What began as a single Reddit post has morphed into thousands of people participating in a week-long strike against one of the largest online marketplaces. Before this movement, I had no clue Etsy sellers had been enduring arbitrary fees for years. Transaction fees, listing fees, payment processing fees and shipping fees cut into their typically low profits. To make matters worse, Etsy will advertise sellers’ goods without their consent and slap an extra fee on any purchases made by customers who click the unauthorized ads.
In February, Etsy announced it would raise fees by 30% starting on April 11. One shop owner, Kristi Cassidy, had enough. She posted a call to action on Reddit, encouraging her fellow sellers to participate in a week-long strike starting on April 11. Thousands of participants put their shops on vacation mode, which prevented anyone from viewing their wares or placing orders.
Horrified by Etsy's greedy and unfair policies, I decided to reach out to one of my favorite shop owners to learn how he was personally being affected. Jo Altmaier, owner of JosLittleArtShop on Etsy, was happy to answer my questions via Instagram DMs. In one message he wrote how he was inspired to join the strike because someday he hopes his store can be his primary source of income.
“I asked myself, if/when my whole livelihood depends on my online shop, how will an increase of those fees affect me? I already see how it’s affecting other creators. Etsy owes its success to its sellers,” Altmaier said. “To see it ‘thank’ us by increasing fees again is disappointing to say the least.”
I am not a seller, but even I can see how Etsy’s entire model depends on people like Altmaier. Without the hard work they put into maintaining their shops, no revenue would be generated. In 2021 “Etsy sellers generated gross merchandise sales of $12.2 billion,” according to CNBC. This is a double in sales since 2019, mostly due to the pandemic which caused many shoppers to flock to the internet during lockdown.
Now that shop owners have recognized their collective bargaining power, they have posted a petition with a list of demands. In addition to canceling the fee increase, they want Etsy to create a better strategy for removing resellers, improve the support system to better handle incidents of AI terminating or placing holds on accounts without reason, give all sellers the option to opt out of offsite ads and end the Star Seller Program, which gives certain Etsy shops an advantage based on arbitrary criteria.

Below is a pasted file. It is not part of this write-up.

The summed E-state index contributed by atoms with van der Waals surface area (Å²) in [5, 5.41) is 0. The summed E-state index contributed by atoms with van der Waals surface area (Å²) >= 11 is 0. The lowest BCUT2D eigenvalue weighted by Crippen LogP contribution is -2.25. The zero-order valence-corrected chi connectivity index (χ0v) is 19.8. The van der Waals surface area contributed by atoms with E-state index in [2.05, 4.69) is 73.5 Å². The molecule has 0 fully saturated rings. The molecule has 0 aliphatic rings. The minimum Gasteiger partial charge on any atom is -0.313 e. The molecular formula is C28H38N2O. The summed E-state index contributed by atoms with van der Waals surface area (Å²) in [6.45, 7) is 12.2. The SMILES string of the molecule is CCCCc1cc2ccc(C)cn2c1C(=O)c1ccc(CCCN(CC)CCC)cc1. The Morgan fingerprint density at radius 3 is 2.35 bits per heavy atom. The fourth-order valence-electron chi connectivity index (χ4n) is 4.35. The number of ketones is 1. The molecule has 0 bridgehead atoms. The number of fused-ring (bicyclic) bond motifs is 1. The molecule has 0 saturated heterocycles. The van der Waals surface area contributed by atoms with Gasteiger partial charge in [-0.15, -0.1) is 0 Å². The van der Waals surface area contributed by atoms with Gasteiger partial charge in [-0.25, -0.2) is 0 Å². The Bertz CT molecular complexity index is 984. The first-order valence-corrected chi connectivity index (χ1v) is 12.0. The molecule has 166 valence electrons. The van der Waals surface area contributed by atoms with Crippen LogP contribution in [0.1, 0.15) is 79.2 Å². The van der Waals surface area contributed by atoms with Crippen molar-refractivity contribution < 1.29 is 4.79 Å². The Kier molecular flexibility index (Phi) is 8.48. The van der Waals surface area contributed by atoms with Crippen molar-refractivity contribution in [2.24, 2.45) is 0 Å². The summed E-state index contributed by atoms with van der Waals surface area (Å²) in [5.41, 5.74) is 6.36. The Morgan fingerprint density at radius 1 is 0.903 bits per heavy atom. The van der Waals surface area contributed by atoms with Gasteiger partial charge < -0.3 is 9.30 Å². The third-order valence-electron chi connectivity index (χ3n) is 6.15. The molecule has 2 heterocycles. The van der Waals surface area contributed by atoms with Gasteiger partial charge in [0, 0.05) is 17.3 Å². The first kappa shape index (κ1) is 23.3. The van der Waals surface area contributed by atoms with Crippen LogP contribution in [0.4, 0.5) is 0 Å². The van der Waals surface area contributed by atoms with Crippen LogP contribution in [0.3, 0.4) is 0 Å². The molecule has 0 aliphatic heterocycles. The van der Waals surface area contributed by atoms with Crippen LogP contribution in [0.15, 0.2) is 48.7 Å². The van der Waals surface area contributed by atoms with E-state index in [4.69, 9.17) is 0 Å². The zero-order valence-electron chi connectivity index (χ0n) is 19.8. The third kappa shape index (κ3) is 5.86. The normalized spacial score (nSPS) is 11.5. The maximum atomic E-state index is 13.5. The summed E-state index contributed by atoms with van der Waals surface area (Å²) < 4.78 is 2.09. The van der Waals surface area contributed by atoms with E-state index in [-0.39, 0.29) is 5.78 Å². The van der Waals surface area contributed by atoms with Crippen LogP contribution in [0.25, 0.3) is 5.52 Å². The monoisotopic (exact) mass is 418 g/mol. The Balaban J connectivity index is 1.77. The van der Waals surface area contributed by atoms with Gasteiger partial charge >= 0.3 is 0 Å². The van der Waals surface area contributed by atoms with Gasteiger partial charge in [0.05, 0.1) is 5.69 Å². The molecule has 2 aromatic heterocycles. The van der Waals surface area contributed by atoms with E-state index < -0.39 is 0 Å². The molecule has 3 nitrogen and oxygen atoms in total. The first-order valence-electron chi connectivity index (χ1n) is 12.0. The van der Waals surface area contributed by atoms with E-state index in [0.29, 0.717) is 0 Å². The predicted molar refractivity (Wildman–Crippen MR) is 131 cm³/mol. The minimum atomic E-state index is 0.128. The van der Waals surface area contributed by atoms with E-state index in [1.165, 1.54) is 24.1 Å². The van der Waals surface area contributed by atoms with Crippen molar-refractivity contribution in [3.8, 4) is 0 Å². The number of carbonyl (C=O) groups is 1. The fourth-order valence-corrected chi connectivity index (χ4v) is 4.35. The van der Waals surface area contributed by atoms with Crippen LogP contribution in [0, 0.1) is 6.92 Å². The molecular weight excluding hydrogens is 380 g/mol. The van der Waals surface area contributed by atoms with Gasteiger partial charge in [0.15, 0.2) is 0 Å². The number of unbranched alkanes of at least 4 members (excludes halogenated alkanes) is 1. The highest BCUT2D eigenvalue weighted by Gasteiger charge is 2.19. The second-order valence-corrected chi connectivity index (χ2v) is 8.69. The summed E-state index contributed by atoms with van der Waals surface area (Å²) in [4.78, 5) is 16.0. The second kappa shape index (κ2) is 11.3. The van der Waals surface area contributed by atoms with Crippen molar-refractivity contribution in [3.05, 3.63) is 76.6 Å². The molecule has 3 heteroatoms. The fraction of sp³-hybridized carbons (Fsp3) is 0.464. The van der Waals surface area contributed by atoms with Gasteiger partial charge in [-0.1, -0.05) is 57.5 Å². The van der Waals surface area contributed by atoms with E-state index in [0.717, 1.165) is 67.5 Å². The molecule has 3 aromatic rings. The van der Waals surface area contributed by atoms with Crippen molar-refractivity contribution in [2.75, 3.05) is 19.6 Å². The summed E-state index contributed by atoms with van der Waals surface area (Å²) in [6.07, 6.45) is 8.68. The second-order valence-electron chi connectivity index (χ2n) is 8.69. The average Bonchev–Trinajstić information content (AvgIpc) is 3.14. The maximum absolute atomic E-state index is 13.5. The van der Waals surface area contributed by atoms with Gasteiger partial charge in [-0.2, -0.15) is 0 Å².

Anyone can sign the petition, not just shop owners. Those who want to stay informed should follow @etsy.strike on Instagram, Altmaier advised. Although most striking shops reopened on April 19, alternate purchasing options are usually available for shoppers who want to avoid supporting Etsy until demands are met.
“The best way to support Etsy sellers on strike is to find other ways to purchase from them. Instead of going through Etsy to buy our products, you can shop on the creators personal website if they have one or contact them directly (via DM or email) and see if they sell like that,” Altmaier said.
Strikers’ next steps are unclear, but Cassidy has openly discussed how input from labor groups and conversations with her fellow sellers have started to point them in the direction of unionizing. Organizing plans are currently being drafted on a Discord server.
If sellers continue to pursue this idea, the structure of their resulting union would not resemble any other in the history of labor organizing due to its members’ geographic distance, the uniqueness of their work and the fact that they are not technically considered employees of the company.
In the meantime, many are waiting for Etsy to release a formal statement in response to the movement. Few sellers dare to have high expectations considering the company’s history, but any acknowledgement of mistreatment would be a step in the right direction.
“I hope that enough shops closed and enough revenue was lost that Etsy realizes they need to treat their sellers better,” Altmaier said.